House and Senate Democrats as early as April are likely to ask Attorney General John Ashcroft to appoint a special Department of Justice counsel to investigate "any criminal behavior in the Bush administration's handling" of the Medicare legislation, Roll Call reports. Sen. Frank Lautenberg (D-N.J.) said Democrats want the special counsel to investigate whether criminal laws were broken in the alleged threat to fire Foster over the release of his cost analysis and the alleged attempt to bribe Rep. Nick Smith (R-Mich.) to change his vote on the Medicare law (Roll Call, 3/31). In December, Smith, who plans to retire this year, said that unnamed Republican lawmakers promised to donate $100,000 to his son's congressional campaign in exchange for his support on the Medicare bill. However, Smith later retracted the comment and said that allegations of bribery are "technically incorrect." According to Smith, some Republican lawmakers had said that they would oppose his son's campaign if he did not vote in favor of the Medicare legislation, but they did not offer to donate funds to the campaign, as previous reports had indicated. Smith voted against the Medicare legislation. The House Committee on Standards of Official Conduct last week appointed four members to a subcommittee to investigate whether Smith was offered a bribe last November in exchange for his vote in favor of the Medicare legislation. FBI and DOJ also have launched investigations into the case (California Healthline, 3/26). Last week, Sens. Hillary Rodham Clinton (D-N.Y.), Edward Kennedy (D-Mass.), Lautenberg and Debbie Stabenow (D-Mich.) sent Ashcroft a letter requesting a DOJ investigation into whether Bush administration officials violated two federal criminal laws prohibiting the withholding of certain information from Congress (California Healthline, 3/29). DOJ has not yet responded to senators' request for a criminal probe into Foster's allegations.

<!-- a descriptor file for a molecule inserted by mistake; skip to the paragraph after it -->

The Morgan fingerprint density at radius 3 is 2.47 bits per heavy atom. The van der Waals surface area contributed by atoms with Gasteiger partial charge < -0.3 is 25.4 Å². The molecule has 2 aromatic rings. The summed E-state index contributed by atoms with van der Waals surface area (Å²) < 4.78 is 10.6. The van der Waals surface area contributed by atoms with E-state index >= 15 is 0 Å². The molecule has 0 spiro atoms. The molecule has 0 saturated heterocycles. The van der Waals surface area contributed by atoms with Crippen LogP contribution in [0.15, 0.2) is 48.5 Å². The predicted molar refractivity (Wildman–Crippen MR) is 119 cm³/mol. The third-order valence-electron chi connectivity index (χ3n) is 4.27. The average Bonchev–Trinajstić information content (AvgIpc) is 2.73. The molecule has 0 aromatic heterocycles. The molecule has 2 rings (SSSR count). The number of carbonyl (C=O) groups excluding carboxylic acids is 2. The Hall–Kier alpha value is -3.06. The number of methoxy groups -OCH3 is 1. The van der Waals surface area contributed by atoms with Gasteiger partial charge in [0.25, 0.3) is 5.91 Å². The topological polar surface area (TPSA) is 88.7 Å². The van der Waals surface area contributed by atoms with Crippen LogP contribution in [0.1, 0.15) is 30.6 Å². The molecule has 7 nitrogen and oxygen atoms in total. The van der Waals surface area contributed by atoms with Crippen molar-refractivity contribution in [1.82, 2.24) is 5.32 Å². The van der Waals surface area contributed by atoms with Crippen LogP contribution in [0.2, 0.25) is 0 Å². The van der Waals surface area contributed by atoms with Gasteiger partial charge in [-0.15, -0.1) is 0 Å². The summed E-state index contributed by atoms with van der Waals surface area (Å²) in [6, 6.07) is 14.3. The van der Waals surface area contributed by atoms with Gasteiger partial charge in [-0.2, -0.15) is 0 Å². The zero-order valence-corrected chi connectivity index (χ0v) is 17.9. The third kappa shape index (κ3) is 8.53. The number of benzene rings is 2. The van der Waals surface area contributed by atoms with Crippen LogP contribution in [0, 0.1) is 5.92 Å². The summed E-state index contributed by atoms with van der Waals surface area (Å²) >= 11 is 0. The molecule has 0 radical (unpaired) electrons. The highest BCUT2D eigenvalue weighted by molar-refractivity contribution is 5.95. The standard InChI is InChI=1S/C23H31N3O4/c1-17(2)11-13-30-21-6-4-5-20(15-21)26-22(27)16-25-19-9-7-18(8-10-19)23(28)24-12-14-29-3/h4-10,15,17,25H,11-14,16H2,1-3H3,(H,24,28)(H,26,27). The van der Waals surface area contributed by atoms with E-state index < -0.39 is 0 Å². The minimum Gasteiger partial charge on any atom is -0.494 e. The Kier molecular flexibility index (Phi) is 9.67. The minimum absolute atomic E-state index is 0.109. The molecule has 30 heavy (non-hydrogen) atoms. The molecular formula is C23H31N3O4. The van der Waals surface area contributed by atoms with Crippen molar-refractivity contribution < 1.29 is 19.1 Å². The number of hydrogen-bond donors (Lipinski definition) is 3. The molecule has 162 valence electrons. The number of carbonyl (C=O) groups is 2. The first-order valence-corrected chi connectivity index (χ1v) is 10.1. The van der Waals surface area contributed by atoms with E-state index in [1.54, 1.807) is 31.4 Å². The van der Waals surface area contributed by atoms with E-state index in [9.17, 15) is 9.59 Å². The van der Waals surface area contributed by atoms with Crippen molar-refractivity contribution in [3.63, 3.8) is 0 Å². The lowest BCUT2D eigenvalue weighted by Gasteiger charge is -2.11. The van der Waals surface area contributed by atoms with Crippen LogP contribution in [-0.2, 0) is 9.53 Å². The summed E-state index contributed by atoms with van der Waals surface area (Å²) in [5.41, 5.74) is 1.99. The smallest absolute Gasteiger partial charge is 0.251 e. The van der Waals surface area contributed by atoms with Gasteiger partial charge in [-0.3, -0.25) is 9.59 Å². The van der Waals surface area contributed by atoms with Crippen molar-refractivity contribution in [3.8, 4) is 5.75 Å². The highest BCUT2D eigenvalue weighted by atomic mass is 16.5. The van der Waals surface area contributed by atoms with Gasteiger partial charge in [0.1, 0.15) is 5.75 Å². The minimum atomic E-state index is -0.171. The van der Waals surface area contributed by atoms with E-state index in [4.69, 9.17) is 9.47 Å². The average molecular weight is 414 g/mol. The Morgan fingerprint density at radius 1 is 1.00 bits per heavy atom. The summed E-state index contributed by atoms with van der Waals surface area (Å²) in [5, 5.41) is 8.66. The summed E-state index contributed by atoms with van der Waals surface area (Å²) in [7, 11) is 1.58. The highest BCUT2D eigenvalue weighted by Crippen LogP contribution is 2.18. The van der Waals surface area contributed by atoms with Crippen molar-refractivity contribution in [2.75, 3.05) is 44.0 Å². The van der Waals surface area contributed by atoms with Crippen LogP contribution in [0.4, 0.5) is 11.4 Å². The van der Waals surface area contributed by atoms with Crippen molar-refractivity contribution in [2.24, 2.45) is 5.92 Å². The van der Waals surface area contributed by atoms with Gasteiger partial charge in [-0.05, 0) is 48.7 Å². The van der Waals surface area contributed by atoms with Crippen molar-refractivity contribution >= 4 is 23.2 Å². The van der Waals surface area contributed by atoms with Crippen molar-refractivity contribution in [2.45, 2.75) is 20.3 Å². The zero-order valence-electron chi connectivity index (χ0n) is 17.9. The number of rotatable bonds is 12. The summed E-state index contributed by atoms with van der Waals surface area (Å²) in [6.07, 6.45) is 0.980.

Senate Minority Leader Tom Daschle (D-S.D.) said, "I think a special counsel could help clarify what happened." However, Lautenberg said that Democrats have to make sure that "enough public momentum is behind them to force Ashcroft's hand" before asking for the "unusual step of appointing a special prosecutor," Roll Call reports. According to Roll Call, one House Democratic aide said that Democrats do not want to "move too quickly because they fear the call for a special counsel would be seen as only a political move." Republicans have "shrugged off suggestions that the controversy" requires "a special counsel to resolve it," Roll Call reports. Amy Call, a spokesperson for Senate Majority Leader Bill Frist (R-Tenn.), said, "I think [Frist] feels, at least for the CMS estimate, that's a matter for the administration to resolve," adding, "He does think its political" (Roll Call, 3/31).This is part of the California Healthline Daily Edition, a summary of health policy coverage from major news organizations. Sign up for an email subscription.